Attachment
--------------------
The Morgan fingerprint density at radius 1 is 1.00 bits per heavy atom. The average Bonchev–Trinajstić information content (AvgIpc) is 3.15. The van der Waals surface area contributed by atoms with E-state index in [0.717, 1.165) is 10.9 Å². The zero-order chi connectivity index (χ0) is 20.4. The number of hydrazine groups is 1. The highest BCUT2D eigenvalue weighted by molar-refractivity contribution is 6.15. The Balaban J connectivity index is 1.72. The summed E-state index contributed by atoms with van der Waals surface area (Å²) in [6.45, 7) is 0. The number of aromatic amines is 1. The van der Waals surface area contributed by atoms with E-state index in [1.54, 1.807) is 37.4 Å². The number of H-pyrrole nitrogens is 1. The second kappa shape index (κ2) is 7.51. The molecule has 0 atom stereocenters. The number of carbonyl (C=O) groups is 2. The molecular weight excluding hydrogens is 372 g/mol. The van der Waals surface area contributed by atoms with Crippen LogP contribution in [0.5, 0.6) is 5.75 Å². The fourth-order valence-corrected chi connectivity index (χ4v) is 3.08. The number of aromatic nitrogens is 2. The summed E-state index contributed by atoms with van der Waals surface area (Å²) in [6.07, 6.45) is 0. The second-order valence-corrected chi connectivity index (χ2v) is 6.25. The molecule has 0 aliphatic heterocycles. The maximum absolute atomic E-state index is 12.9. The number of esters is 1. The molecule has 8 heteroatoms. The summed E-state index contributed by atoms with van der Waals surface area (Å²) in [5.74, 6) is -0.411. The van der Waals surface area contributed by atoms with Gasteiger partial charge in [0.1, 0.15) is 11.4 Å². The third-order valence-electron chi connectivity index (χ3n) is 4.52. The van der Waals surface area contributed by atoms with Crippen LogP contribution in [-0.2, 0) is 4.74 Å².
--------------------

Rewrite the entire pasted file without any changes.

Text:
The Morgan fingerprint density at radius 1 is 1.00 bits per heavy atom. The average Bonchev–Trinajstić information content (AvgIpc) is 3.15. The van der Waals surface area contributed by atoms with E-state index in [0.717, 1.165) is 10.9 Å². The zero-order chi connectivity index (χ0) is 20.4. The number of hydrazine groups is 1. The highest BCUT2D eigenvalue weighted by molar-refractivity contribution is 6.15. The Balaban J connectivity index is 1.72. The summed E-state index contributed by atoms with van der Waals surface area (Å²) in [6.45, 7) is 0. The number of aromatic amines is 1. The van der Waals surface area contributed by atoms with E-state index in [1.54, 1.807) is 37.4 Å². The number of H-pyrrole nitrogens is 1. The second kappa shape index (κ2) is 7.51. The molecule has 0 atom stereocenters. The number of carbonyl (C=O) groups is 2. The molecular weight excluding hydrogens is 372 g/mol. The van der Waals surface area contributed by atoms with Crippen LogP contribution in [0.5, 0.6) is 5.75 Å². The fourth-order valence-corrected chi connectivity index (χ4v) is 3.08. The number of aromatic nitrogens is 2. The summed E-state index contributed by atoms with van der Waals surface area (Å²) in [6.07, 6.45) is 0. The second-order valence-corrected chi connectivity index (χ2v) is 6.25. The molecule has 0 aliphatic heterocycles. The maximum absolute atomic E-state index is 12.9. The number of esters is 1. The molecule has 8 heteroatoms. The summed E-state index contributed by atoms with van der Waals surface area (Å²) in [5.74, 6) is -0.411. The van der Waals surface area contributed by atoms with Gasteiger partial charge in [0.1, 0.15) is 11.4 Å². The third-order valence-electron chi connectivity index (χ3n) is 4.52. The van der Waals surface area contributed by atoms with Crippen LogP contribution in [-0.2, 0) is 4.74 Å².